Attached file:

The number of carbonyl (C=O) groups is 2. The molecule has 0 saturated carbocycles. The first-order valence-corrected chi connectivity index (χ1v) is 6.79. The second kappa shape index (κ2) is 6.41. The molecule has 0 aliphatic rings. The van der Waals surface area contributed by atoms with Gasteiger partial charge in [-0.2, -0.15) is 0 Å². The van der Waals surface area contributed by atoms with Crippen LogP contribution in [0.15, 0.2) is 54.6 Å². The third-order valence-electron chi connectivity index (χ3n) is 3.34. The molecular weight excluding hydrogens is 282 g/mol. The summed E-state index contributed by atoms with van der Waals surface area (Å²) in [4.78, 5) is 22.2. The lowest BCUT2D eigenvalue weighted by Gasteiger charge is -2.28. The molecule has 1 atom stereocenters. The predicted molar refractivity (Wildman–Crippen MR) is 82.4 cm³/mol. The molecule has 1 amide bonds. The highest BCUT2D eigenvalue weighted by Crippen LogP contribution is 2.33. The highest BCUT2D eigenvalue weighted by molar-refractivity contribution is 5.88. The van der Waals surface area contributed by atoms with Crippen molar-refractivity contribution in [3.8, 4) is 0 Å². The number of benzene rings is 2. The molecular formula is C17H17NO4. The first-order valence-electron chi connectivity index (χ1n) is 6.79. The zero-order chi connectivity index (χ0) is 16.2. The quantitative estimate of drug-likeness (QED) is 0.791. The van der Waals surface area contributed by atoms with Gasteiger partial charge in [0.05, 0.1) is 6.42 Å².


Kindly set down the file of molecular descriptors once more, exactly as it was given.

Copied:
The number of carbonyl (C=O) groups is 2. The molecule has 0 saturated carbocycles. The first-order valence-corrected chi connectivity index (χ1v) is 6.79. The second kappa shape index (κ2) is 6.41. The molecule has 0 aliphatic rings. The van der Waals surface area contributed by atoms with Gasteiger partial charge in [-0.2, -0.15) is 0 Å². The van der Waals surface area contributed by atoms with Crippen LogP contribution in [0.15, 0.2) is 54.6 Å². The third-order valence-electron chi connectivity index (χ3n) is 3.34. The molecular weight excluding hydrogens is 282 g/mol. The summed E-state index contributed by atoms with van der Waals surface area (Å²) in [4.78, 5) is 22.2. The lowest BCUT2D eigenvalue weighted by Gasteiger charge is -2.28. The molecule has 1 atom stereocenters. The predicted molar refractivity (Wildman–Crippen MR) is 82.4 cm³/mol. The molecule has 1 amide bonds. The highest BCUT2D eigenvalue weighted by Crippen LogP contribution is 2.33. The highest BCUT2D eigenvalue weighted by molar-refractivity contribution is 5.88. The van der Waals surface area contributed by atoms with Crippen molar-refractivity contribution in [3.8, 4) is 0 Å². The number of benzene rings is 2. The molecular formula is C17H17NO4. The first-order valence-electron chi connectivity index (χ1n) is 6.79. The zero-order chi connectivity index (χ0) is 16.2. The quantitative estimate of drug-likeness (QED) is 0.791. The van der Waals surface area contributed by atoms with Gasteiger partial charge in [0.05, 0.1) is 6.42 Å².